With three children to support, Bavani had to turn to her elderly parents for help. But when she was included in World Vision's economic development programme, Bavani dared to hope for her family's future.
When Bavani (37) lost her husband in the civil war six years ago, life was very bleak. With three children to support, Bavani was losing hope. The only thought that kept her going was that she needed to do her best for her children.
Bavani was compelled to let her parents support her and her children. She felt sad that she was a burden to her parents. She tried to support them by starting a home garden, while her father engaged in goat rearing. Yet, their income was barely enough for them all.
When her two younger children were included into the World Vision programme, Bavani was very relieved.
Through World Vision, Bavani was also able to participate in several training programmes which included other field crop cultivation and goat rearing. She was then selected for the goat rearing project conducted by World Vision in Paddipalai.
“I already had a little experience with goat rearing, so I felt very happy to be selected. I was provided more training by World Vision and was encouraged to build a goat shed,” explains Bavani. “I felt that now we can improve our lives.”
Through the goat rearing project, World Vision has provided assistance to 180 families in six villages in Paddipalai. Three of these villages were border villages during the conflict and another two are villages that have been recently resettled.
Initial surveys showed that while the community possess the experience of livestock rearing, they lacked sufficient technical knowledge. World Vision therefore provided the beneficiaries with the technical training on goat rearing, while livestock health management programmes are being conducted by the Veterinary Department of Paddipalai.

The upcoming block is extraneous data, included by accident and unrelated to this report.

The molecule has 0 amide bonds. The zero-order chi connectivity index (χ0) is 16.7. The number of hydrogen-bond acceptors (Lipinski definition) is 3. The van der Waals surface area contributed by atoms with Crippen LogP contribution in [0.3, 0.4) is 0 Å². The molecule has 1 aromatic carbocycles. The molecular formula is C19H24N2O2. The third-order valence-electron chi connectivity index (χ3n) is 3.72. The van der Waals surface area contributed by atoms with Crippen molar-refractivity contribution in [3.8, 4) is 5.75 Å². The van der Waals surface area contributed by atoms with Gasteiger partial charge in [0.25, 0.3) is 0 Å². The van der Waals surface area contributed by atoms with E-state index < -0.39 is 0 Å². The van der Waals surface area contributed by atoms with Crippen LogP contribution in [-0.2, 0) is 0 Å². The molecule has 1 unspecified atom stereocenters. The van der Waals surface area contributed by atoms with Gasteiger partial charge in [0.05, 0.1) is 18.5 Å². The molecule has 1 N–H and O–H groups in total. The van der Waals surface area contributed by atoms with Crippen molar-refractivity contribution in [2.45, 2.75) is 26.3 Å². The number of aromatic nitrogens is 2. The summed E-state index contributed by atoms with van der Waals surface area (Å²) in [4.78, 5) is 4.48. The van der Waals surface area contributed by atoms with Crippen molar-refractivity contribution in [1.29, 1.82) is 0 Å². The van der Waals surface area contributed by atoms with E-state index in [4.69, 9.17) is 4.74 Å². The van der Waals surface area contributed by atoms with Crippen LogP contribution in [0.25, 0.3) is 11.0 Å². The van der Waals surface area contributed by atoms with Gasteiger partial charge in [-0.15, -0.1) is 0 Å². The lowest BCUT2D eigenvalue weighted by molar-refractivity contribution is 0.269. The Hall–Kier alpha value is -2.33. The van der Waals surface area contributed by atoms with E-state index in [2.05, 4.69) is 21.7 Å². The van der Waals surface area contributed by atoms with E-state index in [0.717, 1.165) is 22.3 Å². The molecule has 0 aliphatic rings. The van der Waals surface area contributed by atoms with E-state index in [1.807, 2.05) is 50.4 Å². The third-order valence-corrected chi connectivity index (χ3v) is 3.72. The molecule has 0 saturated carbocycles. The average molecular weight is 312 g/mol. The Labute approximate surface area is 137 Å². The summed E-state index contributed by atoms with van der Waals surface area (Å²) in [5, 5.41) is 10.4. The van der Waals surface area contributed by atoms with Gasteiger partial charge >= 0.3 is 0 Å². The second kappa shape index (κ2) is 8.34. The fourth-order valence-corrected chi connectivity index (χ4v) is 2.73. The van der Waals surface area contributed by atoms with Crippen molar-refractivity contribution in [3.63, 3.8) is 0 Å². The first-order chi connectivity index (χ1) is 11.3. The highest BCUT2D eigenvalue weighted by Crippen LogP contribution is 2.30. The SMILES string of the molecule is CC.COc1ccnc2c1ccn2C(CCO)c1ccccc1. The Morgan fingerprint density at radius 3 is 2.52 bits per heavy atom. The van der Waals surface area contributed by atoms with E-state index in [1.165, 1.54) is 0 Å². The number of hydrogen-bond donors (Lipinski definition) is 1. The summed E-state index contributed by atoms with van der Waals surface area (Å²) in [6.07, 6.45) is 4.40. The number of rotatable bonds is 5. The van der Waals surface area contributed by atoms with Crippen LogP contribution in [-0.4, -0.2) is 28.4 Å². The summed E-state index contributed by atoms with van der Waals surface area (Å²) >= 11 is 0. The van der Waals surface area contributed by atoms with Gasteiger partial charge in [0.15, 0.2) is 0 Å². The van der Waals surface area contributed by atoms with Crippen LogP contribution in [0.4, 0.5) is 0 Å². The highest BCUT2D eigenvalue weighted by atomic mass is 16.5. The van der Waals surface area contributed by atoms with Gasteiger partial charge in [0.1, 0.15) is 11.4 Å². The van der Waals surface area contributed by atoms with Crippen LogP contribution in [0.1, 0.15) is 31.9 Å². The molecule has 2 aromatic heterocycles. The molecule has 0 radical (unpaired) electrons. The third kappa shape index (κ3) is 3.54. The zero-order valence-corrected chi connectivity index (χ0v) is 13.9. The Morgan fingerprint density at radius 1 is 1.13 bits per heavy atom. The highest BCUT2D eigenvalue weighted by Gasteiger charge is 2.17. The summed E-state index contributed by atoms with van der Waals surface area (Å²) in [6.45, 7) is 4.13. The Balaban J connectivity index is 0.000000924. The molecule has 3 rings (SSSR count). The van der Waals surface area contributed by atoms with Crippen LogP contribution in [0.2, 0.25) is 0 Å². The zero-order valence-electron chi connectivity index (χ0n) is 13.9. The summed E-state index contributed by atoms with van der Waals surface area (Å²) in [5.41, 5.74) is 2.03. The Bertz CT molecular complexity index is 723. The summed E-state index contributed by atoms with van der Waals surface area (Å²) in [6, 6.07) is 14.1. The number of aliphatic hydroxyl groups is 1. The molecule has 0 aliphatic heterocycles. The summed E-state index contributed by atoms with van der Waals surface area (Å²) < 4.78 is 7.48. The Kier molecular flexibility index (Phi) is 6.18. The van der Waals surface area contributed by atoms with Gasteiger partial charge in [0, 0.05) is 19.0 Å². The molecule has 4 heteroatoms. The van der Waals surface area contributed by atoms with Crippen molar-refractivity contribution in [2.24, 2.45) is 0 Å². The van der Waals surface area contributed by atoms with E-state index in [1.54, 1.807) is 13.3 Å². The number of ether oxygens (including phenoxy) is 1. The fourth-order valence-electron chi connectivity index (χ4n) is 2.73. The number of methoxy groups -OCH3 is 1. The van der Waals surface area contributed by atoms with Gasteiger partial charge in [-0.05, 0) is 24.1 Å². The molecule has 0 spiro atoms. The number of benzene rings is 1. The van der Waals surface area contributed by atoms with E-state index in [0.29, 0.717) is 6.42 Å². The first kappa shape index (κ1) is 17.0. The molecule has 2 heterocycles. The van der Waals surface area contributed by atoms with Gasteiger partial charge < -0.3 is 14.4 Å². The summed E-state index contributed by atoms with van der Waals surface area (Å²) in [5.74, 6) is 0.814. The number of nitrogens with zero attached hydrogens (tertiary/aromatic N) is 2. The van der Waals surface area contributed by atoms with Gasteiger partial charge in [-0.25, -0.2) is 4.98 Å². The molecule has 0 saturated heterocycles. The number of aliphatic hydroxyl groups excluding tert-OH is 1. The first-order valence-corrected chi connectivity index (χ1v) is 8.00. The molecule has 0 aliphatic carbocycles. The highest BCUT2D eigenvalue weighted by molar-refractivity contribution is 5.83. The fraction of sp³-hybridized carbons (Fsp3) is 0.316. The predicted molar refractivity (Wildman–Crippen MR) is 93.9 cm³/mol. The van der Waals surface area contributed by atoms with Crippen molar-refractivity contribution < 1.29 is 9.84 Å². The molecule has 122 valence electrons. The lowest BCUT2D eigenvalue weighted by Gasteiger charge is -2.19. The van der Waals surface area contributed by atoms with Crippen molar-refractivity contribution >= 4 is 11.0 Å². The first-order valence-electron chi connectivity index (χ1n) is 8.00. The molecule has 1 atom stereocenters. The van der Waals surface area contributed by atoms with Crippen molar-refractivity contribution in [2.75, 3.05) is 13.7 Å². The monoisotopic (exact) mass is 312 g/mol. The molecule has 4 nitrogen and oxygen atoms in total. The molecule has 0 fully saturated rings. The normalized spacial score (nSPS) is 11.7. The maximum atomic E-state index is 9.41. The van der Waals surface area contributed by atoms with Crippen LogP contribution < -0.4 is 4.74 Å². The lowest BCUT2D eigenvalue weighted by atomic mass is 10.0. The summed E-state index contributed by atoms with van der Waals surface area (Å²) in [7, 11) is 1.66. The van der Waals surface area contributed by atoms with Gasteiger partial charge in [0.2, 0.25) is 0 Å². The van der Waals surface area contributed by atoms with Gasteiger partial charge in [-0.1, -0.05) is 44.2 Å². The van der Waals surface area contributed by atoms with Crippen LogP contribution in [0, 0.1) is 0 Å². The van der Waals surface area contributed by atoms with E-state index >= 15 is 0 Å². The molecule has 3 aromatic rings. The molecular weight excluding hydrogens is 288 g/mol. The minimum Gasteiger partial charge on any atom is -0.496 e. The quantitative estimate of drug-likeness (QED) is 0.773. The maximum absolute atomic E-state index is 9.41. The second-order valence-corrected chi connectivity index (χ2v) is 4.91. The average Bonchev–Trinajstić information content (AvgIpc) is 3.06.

An active participant in the project, Bavani found her fortunes changing. “I faced so many challenges and I was unable to attend to my children’s needs, especially concerning my eldest son’s Advanced Level education. But now I am able to earn an income and use that to educate my children,” she continues.
Within a year, Bavani has increased the number of goats to 22 from the 5 that were provided to her by World Vision. Through the additional training she received, she is also careful to manage her income and monitor her business.
“My plan is to expand my goat shed. In the next few months I will be able to sell some of the older goats,” explains Bavani. “I will use that income to expand the shed for more goats.”
In partnership with the Divisional Secretariat, the project is being monitored under the Divi Neguma government programme. The Veterinary Department of Paddipalai conducts a mobile clinic in one village each month to monitor the health of the goats.
World Vision has also formed savings clubs with the communities so that they can efficiently manage their profits and will be encouraged to develop their business.
“I am so thankful that World Vision supported me through this project. Not just me, but so many others too have benefited,” says a grateful Bavani.